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July 20, 2016 12:10 PM

Those who loved Brad Garafola – one of three police officers killed by a gunman in Baton Rouge, Louisiana, over the weekend – are still reeling from Sunday morning’s ambush attack, according to a relative, who tells PEOPLE his wife and four children remain in “a complete state of shock.”

“There’s a big hole now in our family,” Mary Ellen Wells, Garafola’s mother-in-law, tells PEOPLE. “I can’t even express how much pain we are all in.”

Wells says that Garafola, 45, had worked for the East Baton Rouge Parish Sheriff s Office for 24 years. He had four children, ranging in age from 7 to 21.

“He was a great provider for his wife and children,” Wells says. “It’s very surreal. If they’re a police officer, you always have that fear that your husband or your son or your brother won’t come home. Until it happens to you, you can’t really relate.”

At around 9 a.m. on Sunday, police received a call of a “suspicious person” walking down Baton Rouge’s Airline Highway with a gun. The suspect, who’s since been identified as 29-year-old Gavin Long of Kansas City, Missouri, opened fire on police who’d responded to the scene, and was killed in a shootout with police.

Courtesy Tonja Garafola

For more on the Baton Rouge officers fatally shot in what police said was a targeted attack, pick up this week’s issue of PEOPLE, on newsstands Friday.

The other victims have been identified as Baton Rouge Police Department officers Matthew Gerald, 41, and Montrell L. Jackson, 32.

Garafola was working an extra shift when the bullets starting flying Sunday, says Wells.

“My daughter was to meet him … they were going on vacation today, so they were having something done with her car,” says Wells, explaining that the family was preparing to head off to Florida.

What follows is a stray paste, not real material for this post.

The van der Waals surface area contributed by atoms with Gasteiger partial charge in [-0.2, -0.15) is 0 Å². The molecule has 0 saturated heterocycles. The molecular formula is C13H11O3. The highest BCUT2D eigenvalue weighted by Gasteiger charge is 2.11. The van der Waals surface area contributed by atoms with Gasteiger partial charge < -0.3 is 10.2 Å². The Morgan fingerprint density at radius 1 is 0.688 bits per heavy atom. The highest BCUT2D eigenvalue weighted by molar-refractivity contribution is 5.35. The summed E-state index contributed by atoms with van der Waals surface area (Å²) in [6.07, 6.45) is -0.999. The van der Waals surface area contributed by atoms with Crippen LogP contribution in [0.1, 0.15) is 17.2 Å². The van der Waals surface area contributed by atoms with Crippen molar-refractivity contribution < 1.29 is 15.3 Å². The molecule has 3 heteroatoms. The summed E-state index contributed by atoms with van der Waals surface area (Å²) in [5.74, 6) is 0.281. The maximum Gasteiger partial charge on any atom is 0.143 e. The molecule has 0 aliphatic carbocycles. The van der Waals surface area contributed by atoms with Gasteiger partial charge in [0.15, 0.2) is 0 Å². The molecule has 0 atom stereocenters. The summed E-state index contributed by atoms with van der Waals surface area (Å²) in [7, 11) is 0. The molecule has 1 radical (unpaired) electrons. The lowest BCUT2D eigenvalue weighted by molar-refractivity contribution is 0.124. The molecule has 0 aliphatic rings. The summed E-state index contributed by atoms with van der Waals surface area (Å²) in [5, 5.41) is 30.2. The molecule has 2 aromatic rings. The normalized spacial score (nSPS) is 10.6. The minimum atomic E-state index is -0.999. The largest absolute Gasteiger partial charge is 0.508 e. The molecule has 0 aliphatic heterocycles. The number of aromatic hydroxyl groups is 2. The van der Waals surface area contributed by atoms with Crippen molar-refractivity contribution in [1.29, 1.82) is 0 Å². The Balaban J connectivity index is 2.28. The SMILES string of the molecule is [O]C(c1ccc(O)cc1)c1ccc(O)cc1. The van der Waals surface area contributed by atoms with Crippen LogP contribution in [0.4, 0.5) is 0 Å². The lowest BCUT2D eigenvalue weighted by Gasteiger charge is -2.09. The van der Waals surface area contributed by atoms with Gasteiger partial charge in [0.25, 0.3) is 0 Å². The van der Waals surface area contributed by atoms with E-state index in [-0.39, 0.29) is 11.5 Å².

“At 7:48, she texted him and she went to go meet him. He said he would wait for her,” says Wells. “He was in plain clothes but he carries his gun and his vest. When she got there, she couldn’t get through. The streets were all blocked off. She called me, crying. We had to wait to hear about him.”

Wells tells PEOPLE her son-in-law was “a wonderful man” who “had a good spirit” and “a boisterous laugh.” If you needed help and he could give it, he would, she says.

“He did anything and everything for people,” Wells tells PEOPLE. “He didn’t know the word ‘No.’ If you asked him for help, he helped. His heart was huge. He loved his family. When he was off the job, he was outside in his shed. He built things for his family to enjoy. He couldn’t go anywhere without running into someone who knew him.”

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Garafola was also something of “a kidder,” according to Wells, who called the fallen officer a “rabid” Louisiana State University football fan.

Courtesy Tonja Garafola

“In our house, there’s a division between Alabama and LSU fans,” Wells explains. “He loved LSU, and his football game parties were notorious.”

Wells claims Garafola was the first officer on the scene to radio into headquarters, asking for backup. The audio released by authorities has been both a blessing and a curse for those the officer left behind.

“We heard that audio and it was extremely hard but comforting at the same time, because we heard his last words,” Wells says. “He was just doing what he loved and he did it well.”

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